After peaking with 11 touchdowns as a freshman in 2009, Charles Ross has been unable to recapture his old form. He plans to alter that trend as a senior, moving to the top of the depth chart at the conclusion of spring. The 6-1, 230-pound was lost in the shuffle in 2010, and then was lost to a season-ending injury after just four games of 2011. Despite his size and power, he shows excellent acceleration for such a big back.
The program really likes the potential of junior Jeremy Eddington, a 6-2, 230-pounder who’s tough to get to the ground once he a head of steam. His production dipped to 25 carries for 62 yards and two touchdowns following a breakthrough rookie debut, but coaches expect him to be a much bigger factor on offense this fall.
Watch Out For .... Sam McGuffie to be gone but not forgotten. The senior playmaker has made the offseason move from running back to wide receiver, but that doesn’t mean he won’t be carrying the ball this fall. The coaches want to feed him liberally, which could mean McGuffie is used on sweeps, end-arounds or whatever it takes to get him in space.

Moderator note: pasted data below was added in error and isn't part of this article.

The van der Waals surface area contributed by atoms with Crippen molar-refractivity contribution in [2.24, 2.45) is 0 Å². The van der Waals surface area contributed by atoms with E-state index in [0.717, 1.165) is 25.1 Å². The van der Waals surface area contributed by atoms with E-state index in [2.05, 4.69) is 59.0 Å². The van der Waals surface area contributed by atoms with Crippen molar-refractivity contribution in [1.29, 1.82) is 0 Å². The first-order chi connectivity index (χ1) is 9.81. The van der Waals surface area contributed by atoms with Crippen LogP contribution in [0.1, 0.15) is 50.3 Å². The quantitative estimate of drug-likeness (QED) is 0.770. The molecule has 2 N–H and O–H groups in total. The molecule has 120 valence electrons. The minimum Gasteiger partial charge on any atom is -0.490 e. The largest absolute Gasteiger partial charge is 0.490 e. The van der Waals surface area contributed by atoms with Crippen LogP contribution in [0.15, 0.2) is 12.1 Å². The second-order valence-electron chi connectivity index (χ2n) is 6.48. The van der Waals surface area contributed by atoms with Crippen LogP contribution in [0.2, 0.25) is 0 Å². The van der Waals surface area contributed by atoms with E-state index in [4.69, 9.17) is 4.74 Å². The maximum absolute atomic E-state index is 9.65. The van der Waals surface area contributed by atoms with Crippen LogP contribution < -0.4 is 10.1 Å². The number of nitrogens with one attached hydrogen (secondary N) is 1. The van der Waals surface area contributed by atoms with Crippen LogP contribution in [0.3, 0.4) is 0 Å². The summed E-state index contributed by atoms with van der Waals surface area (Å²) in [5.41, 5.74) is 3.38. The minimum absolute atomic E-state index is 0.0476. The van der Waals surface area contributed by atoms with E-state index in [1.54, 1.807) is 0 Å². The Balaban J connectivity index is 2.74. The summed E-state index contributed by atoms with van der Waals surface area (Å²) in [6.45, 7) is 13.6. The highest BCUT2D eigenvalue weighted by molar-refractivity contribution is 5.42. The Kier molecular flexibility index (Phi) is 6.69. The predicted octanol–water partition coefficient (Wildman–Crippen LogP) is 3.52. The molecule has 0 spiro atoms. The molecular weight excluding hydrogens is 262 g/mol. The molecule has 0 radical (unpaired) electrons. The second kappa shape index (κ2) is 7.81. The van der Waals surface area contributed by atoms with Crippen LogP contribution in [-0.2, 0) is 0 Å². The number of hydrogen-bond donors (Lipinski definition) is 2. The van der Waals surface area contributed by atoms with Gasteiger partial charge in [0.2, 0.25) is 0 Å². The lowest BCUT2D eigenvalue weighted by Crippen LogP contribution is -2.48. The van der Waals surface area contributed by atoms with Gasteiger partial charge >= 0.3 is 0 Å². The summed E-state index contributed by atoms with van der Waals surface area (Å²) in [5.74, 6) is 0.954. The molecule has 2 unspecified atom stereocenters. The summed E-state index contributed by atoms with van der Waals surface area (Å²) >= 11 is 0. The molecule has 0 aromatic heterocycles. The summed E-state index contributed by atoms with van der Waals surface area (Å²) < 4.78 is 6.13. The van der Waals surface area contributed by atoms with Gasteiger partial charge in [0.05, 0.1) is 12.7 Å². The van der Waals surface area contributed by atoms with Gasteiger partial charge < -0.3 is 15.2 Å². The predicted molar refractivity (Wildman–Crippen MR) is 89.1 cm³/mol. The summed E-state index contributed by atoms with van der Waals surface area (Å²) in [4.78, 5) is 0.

Strength: Powerful runners. At 220 pounds, Petersen is the lightest of the Owls primary backs. With he, Eddington and Ross working between the tackles, Rice should have success softening defenses, and keeping the chains moving in short yardage situations.
Weakness: Big-play options. Sure, McGuffie can be an exception, but he wasn’t moved to slot receiver so he can carry the ball 15 times a game. The Owls lack the kind of running back who can consistently get outside of the tackles, forcing a defense to commit resources to the perimeter of the field.
Outlook: While Rice will be effective at pounding the ball on the ground, the running game promises to be more methodical than meteoric. The “Wild Owl” will once again be employed, and the athleticism of the quarterbacks will give defenses one more option with which to contend. With proper support from a shaky line, the Owls will be an effective running team.